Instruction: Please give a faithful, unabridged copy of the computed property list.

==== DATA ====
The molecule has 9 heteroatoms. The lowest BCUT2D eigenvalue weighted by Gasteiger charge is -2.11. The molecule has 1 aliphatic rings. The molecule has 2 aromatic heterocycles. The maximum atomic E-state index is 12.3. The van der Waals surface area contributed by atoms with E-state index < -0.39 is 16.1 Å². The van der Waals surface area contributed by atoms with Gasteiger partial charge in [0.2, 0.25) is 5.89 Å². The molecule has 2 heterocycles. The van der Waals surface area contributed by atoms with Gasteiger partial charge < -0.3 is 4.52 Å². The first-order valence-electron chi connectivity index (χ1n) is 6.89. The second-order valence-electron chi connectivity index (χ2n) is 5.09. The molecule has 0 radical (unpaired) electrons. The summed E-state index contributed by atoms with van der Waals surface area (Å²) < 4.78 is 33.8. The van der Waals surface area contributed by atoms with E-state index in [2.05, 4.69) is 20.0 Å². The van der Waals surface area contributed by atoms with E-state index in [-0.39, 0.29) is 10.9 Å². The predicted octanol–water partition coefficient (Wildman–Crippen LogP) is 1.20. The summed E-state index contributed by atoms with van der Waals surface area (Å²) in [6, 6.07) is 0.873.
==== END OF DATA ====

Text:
The molecule has 9 heteroatoms. The lowest BCUT2D eigenvalue weighted by Gasteiger charge is -2.11. The molecule has 1 aliphatic rings. The molecule has 2 aromatic heterocycles. The maximum atomic E-state index is 12.3. The van der Waals surface area contributed by atoms with E-state index < -0.39 is 16.1 Å². The van der Waals surface area contributed by atoms with Gasteiger partial charge in [0.2, 0.25) is 5.89 Å². The molecule has 2 heterocycles. The van der Waals surface area contributed by atoms with Gasteiger partial charge < -0.3 is 4.52 Å². The first-order valence-electron chi connectivity index (χ1n) is 6.89. The second-order valence-electron chi connectivity index (χ2n) is 5.09. The molecule has 0 radical (unpaired) electrons. The summed E-state index contributed by atoms with van der Waals surface area (Å²) < 4.78 is 33.8. The van der Waals surface area contributed by atoms with E-state index in [2.05, 4.69) is 20.0 Å². The van der Waals surface area contributed by atoms with E-state index in [-0.39, 0.29) is 10.9 Å². The predicted octanol–water partition coefficient (Wildman–Crippen LogP) is 1.20. The summed E-state index contributed by atoms with van der Waals surface area (Å²) in [6, 6.07) is 0.873.